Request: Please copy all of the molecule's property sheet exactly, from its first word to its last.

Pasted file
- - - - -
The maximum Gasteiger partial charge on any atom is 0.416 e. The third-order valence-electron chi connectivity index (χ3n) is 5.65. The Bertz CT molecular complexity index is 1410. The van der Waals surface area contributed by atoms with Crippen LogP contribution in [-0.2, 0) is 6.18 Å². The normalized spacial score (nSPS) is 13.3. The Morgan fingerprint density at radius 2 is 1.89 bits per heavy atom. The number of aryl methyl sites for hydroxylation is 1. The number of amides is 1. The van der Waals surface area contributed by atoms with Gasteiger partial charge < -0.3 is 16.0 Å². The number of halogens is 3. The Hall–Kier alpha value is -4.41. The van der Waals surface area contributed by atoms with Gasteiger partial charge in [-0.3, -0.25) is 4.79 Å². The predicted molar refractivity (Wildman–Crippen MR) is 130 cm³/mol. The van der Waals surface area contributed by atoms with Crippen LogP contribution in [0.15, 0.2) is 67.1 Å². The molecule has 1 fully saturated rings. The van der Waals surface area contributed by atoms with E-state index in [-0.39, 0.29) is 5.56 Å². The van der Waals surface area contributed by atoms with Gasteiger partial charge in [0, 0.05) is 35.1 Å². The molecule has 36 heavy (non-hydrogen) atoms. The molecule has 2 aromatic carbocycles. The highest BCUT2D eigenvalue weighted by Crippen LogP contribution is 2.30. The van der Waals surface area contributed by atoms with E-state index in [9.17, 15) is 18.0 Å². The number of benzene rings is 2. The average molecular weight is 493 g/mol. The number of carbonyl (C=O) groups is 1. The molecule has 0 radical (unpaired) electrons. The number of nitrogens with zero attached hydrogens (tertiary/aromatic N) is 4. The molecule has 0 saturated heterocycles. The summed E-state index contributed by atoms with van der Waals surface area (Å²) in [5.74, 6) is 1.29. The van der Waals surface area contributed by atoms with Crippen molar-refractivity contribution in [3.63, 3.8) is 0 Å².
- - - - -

The maximum Gasteiger partial charge on any atom is 0.416 e. The third-order valence-electron chi connectivity index (χ3n) is 5.65. The Bertz CT molecular complexity index is 1410. The van der Waals surface area contributed by atoms with Crippen LogP contribution in [-0.2, 0) is 6.18 Å². The normalized spacial score (nSPS) is 13.3. The Morgan fingerprint density at radius 2 is 1.89 bits per heavy atom. The number of aryl methyl sites for hydroxylation is 1. The number of amides is 1. The van der Waals surface area contributed by atoms with Gasteiger partial charge < -0.3 is 16.0 Å². The number of halogens is 3. The Hall–Kier alpha value is -4.41. The van der Waals surface area contributed by atoms with Gasteiger partial charge in [-0.3, -0.25) is 4.79 Å². The predicted molar refractivity (Wildman–Crippen MR) is 130 cm³/mol. The van der Waals surface area contributed by atoms with Crippen LogP contribution in [0.15, 0.2) is 67.1 Å². The molecule has 1 fully saturated rings. The van der Waals surface area contributed by atoms with E-state index in [-0.39, 0.29) is 5.56 Å². The van der Waals surface area contributed by atoms with Gasteiger partial charge in [0, 0.05) is 35.1 Å². The molecule has 36 heavy (non-hydrogen) atoms. The molecule has 2 aromatic carbocycles. The highest BCUT2D eigenvalue weighted by Crippen LogP contribution is 2.30. The van der Waals surface area contributed by atoms with E-state index in [9.17, 15) is 18.0 Å². The number of benzene rings is 2. The average molecular weight is 493 g/mol. The number of carbonyl (C=O) groups is 1. The molecule has 0 radical (unpaired) electrons. The number of nitrogens with zero attached hydrogens (tertiary/aromatic N) is 4. The molecule has 0 saturated heterocycles. The summed E-state index contributed by atoms with van der Waals surface area (Å²) in [5.74, 6) is 1.29. The van der Waals surface area contributed by atoms with Crippen molar-refractivity contribution in [3.63, 3.8) is 0 Å².